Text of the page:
Opponents of the California pay-for-eggs bill have kicked off a campaign to urge Gov. Jerry Brown to veto the industry-backed legislation.
The Center for Genetics and Society of Berkeley yesterday posted a pitch on its website urging readers to contact the governor's office by email, fax, phone or letter. The target is a bill that would remove the ban in California on paying women for their eggs for stem cell and other scientific research. Women can already be paid for their eggs for fertility purposes.
Diane Tober, associate executive director of the center, wrote,
“If you agree that more research on short- and long-term risks is needed before expanding the market for women’s eggs, please act quickly. Contact Governor Brown and ask him to veto AB926.”Also making the same pitch is the Alliance for Humane Biology, another San Francisco Bay area organization.
The bill, AB926 by Assemblywoman Susan Bonilla, D-Concord, has literally been cloaked in motherhood/reproductive issues. The measure has easily swept through the legislature and is now on its way to the governor. The bill is sponsored by the AssociationFew if any stem cell or other research organizations have been heard from during hearings on the bill. (For more information, see here, here and here.)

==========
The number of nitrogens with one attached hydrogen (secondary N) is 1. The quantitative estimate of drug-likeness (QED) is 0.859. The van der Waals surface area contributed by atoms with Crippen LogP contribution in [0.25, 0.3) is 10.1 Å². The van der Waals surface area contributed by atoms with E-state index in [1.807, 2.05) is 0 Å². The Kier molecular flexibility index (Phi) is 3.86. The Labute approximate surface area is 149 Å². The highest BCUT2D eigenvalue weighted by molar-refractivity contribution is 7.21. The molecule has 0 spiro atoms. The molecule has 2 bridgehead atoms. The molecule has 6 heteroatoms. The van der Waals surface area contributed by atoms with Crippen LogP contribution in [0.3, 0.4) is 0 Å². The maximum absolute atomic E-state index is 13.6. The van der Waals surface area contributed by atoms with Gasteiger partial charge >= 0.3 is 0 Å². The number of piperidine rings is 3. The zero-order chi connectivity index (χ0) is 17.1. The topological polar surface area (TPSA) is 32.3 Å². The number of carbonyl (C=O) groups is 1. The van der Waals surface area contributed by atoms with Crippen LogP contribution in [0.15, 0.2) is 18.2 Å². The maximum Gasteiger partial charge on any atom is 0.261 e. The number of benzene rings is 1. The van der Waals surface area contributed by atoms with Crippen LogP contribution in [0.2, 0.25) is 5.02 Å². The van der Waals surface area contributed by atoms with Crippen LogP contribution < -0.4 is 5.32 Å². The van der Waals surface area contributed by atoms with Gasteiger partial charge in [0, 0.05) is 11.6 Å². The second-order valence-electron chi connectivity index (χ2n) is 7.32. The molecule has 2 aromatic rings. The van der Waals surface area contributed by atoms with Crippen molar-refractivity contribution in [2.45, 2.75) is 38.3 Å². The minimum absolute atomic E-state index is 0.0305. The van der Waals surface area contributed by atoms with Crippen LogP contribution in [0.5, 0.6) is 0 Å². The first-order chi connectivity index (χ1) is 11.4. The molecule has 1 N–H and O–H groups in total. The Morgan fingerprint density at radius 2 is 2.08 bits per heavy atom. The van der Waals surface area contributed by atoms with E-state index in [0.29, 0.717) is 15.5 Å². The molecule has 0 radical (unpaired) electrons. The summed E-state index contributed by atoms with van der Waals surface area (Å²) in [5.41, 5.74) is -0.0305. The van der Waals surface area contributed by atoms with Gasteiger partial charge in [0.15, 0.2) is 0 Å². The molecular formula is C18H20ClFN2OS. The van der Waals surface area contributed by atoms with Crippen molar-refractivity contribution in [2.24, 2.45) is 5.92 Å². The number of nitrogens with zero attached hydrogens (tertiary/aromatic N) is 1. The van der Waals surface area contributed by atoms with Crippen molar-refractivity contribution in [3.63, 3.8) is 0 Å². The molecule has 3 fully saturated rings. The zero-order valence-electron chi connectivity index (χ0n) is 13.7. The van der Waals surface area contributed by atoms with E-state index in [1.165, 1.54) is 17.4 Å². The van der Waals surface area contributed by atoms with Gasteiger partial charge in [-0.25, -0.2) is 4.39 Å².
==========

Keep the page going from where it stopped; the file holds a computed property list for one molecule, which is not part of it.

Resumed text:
However, stem cell scientists have complained in past years about the lack of eggs for research, declaring that women want to be paid.
The measure would not affect the ban on compensation for eggs in research funded by the $3 billion California stem cell agency. However, the agency on July 24 will consider providing exceptions for stem cell lines derived from eggs that involve compensation for women.
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